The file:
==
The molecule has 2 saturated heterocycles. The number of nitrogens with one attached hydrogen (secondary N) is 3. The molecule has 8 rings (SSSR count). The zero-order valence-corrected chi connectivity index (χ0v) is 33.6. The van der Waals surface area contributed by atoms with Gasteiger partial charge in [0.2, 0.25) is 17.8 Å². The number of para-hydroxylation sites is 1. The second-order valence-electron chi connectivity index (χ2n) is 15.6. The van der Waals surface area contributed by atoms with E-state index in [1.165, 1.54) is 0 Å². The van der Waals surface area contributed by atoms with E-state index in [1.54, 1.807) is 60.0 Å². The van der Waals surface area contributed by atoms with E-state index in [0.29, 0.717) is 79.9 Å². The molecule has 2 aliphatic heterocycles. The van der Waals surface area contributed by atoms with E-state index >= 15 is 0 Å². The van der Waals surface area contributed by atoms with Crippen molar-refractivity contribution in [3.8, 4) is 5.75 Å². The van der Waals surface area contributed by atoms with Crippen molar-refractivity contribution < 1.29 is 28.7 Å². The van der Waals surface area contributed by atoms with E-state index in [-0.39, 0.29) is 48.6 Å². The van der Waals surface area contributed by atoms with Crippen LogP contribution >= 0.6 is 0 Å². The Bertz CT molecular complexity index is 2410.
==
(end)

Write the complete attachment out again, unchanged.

The molecule has 2 saturated heterocycles. The number of nitrogens with one attached hydrogen (secondary N) is 3. The molecule has 8 rings (SSSR count). The zero-order valence-corrected chi connectivity index (χ0v) is 33.6. The van der Waals surface area contributed by atoms with Gasteiger partial charge in [0.2, 0.25) is 17.8 Å². The number of para-hydroxylation sites is 1. The second-order valence-electron chi connectivity index (χ2n) is 15.6. The van der Waals surface area contributed by atoms with E-state index in [1.165, 1.54) is 0 Å². The van der Waals surface area contributed by atoms with E-state index in [1.54, 1.807) is 60.0 Å². The van der Waals surface area contributed by atoms with E-state index in [0.29, 0.717) is 79.9 Å². The molecule has 2 aliphatic heterocycles. The van der Waals surface area contributed by atoms with E-state index >= 15 is 0 Å². The van der Waals surface area contributed by atoms with Crippen molar-refractivity contribution in [3.8, 4) is 5.75 Å². The van der Waals surface area contributed by atoms with Crippen molar-refractivity contribution < 1.29 is 28.7 Å². The van der Waals surface area contributed by atoms with E-state index in [-0.39, 0.29) is 48.6 Å². The van der Waals surface area contributed by atoms with Crippen LogP contribution >= 0.6 is 0 Å². The Bertz CT molecular complexity index is 2410.